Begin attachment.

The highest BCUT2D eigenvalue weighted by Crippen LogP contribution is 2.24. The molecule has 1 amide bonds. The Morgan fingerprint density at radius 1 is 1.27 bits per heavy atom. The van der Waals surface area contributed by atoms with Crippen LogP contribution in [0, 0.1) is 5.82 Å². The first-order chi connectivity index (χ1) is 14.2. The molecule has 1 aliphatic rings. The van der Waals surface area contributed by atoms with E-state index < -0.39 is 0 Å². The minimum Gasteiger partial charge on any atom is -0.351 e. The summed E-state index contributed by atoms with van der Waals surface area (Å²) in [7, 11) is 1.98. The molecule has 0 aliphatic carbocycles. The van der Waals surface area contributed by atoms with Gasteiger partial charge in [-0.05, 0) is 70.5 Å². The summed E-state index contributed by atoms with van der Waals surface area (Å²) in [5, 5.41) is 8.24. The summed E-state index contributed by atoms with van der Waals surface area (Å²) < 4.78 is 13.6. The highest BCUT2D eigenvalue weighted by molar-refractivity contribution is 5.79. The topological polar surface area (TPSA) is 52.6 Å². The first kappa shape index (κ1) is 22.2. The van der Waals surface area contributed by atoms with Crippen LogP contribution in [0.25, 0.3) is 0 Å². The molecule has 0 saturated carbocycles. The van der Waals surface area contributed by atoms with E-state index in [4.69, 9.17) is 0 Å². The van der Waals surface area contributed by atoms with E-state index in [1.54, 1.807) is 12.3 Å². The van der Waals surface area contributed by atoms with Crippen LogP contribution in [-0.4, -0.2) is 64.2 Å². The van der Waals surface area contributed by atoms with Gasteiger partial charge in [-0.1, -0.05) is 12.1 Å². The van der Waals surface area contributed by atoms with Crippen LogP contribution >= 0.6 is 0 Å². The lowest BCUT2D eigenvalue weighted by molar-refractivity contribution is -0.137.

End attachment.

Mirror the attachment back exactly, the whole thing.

The highest BCUT2D eigenvalue weighted by Crippen LogP contribution is 2.24. The molecule has 1 amide bonds. The Morgan fingerprint density at radius 1 is 1.27 bits per heavy atom. The van der Waals surface area contributed by atoms with Crippen LogP contribution in [0, 0.1) is 5.82 Å². The first-order chi connectivity index (χ1) is 14.2. The molecule has 1 aliphatic rings. The van der Waals surface area contributed by atoms with E-state index < -0.39 is 0 Å². The minimum Gasteiger partial charge on any atom is -0.351 e. The summed E-state index contributed by atoms with van der Waals surface area (Å²) in [7, 11) is 1.98. The molecule has 0 aliphatic carbocycles. The van der Waals surface area contributed by atoms with Gasteiger partial charge in [-0.05, 0) is 70.5 Å². The summed E-state index contributed by atoms with van der Waals surface area (Å²) in [5, 5.41) is 8.24. The summed E-state index contributed by atoms with van der Waals surface area (Å²) < 4.78 is 13.6. The highest BCUT2D eigenvalue weighted by molar-refractivity contribution is 5.79. The topological polar surface area (TPSA) is 52.6 Å². The first kappa shape index (κ1) is 22.2. The van der Waals surface area contributed by atoms with Crippen LogP contribution in [0.25, 0.3) is 0 Å². The molecule has 0 saturated carbocycles. The van der Waals surface area contributed by atoms with E-state index in [4.69, 9.17) is 0 Å². The van der Waals surface area contributed by atoms with E-state index in [1.54, 1.807) is 12.3 Å². The van der Waals surface area contributed by atoms with Crippen LogP contribution in [-0.4, -0.2) is 64.2 Å². The van der Waals surface area contributed by atoms with Gasteiger partial charge in [-0.1, -0.05) is 12.1 Å². The van der Waals surface area contributed by atoms with Crippen LogP contribution >= 0.6 is 0 Å². The lowest BCUT2D eigenvalue weighted by molar-refractivity contribution is -0.137.